Ghosts? Evil witches? Floating daggers? Good afternoon fellow classmates, I’m here to talk to you about the supernatural elements in the play Macbeth. This is the integral part of the structure of the plot. It provides a catalyst for action, an insight into character, and augments the impact of many key scenes. The supernatural appears to the audience in many varied forms – not only does a ghost appear but also a floating dagger, witches, and prophetic apparitions make appearances. In Shakespeare’s day and age, there was a lot of controversy about the supernatural. He was not the only one who believed in the supernatural very strongly, in fact a majority of people were frightened of it, including the king of that time.
Now back to the play. The witches were a symbol of evil, and Shakespeare uses this fear of the devil to give his plays an additional eerie atmosphere and haunting effect. They intrigue the audience to see if they are correct in their prophecies. The witches are the voice of unnaturalness and disorder. Lady Macbeth is strongly influenced by their powers and names the witches as the “metaphysical aid”, who promise so much to her husband. It is Macbeth who needs the witches to tell him what is in his own mind, but is too afraid to acknowledge, as he refers to them as “instruments of darkness”.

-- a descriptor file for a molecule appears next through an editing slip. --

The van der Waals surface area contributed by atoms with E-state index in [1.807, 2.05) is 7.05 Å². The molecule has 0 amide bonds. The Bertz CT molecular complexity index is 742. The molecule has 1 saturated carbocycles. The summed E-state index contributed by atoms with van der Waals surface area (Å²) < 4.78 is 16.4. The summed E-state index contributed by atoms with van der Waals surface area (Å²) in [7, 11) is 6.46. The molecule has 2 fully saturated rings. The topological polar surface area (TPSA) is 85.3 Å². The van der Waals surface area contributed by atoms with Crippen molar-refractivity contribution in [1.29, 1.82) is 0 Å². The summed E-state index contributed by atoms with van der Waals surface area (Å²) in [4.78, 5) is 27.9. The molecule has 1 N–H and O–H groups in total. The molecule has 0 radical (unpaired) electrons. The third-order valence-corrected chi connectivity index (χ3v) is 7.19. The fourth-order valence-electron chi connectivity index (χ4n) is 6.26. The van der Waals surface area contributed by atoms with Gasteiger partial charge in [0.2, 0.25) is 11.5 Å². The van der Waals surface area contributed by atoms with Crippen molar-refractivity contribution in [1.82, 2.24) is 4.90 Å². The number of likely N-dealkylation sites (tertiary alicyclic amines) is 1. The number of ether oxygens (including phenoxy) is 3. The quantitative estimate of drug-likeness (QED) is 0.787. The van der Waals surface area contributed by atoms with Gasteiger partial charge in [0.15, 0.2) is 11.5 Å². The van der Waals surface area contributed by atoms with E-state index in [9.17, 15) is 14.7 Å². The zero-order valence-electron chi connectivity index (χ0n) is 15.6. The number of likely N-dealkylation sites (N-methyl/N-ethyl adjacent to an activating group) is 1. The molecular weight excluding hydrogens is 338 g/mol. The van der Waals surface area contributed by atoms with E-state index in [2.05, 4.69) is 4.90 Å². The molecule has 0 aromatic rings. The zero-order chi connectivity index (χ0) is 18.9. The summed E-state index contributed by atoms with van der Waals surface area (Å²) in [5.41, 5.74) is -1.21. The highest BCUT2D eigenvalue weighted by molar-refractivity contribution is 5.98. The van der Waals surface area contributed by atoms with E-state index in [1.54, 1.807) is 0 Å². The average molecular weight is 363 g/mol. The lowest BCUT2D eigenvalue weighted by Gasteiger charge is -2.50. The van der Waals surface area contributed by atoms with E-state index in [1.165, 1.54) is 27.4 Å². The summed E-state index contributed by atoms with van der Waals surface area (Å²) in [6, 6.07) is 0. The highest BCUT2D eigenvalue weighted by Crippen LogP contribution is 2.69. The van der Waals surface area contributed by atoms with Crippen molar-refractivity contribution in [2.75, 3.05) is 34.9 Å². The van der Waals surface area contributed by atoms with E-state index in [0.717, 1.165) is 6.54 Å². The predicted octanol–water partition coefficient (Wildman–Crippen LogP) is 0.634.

Another form of the supernatural is the air-drawn dagger which leads Macbeth to his victim. When the dagger appears to him, Macbeth finally becomes victim to the delusions his brain. The dagger points to Duncan’s room and appears to be covered in blood. This dagger encourages or pushes Macbeth to commit the crime. Although it is meant to encourage Macbeth to do the murder, it is at the same time showing us what Macbeth is about to do is evil. Shakespeare uses the supernatural to guide us so that we may see what evil is.
We begin to notice, as we read through the play, that supernatural is used in all places where evil is present. Even if we decide...
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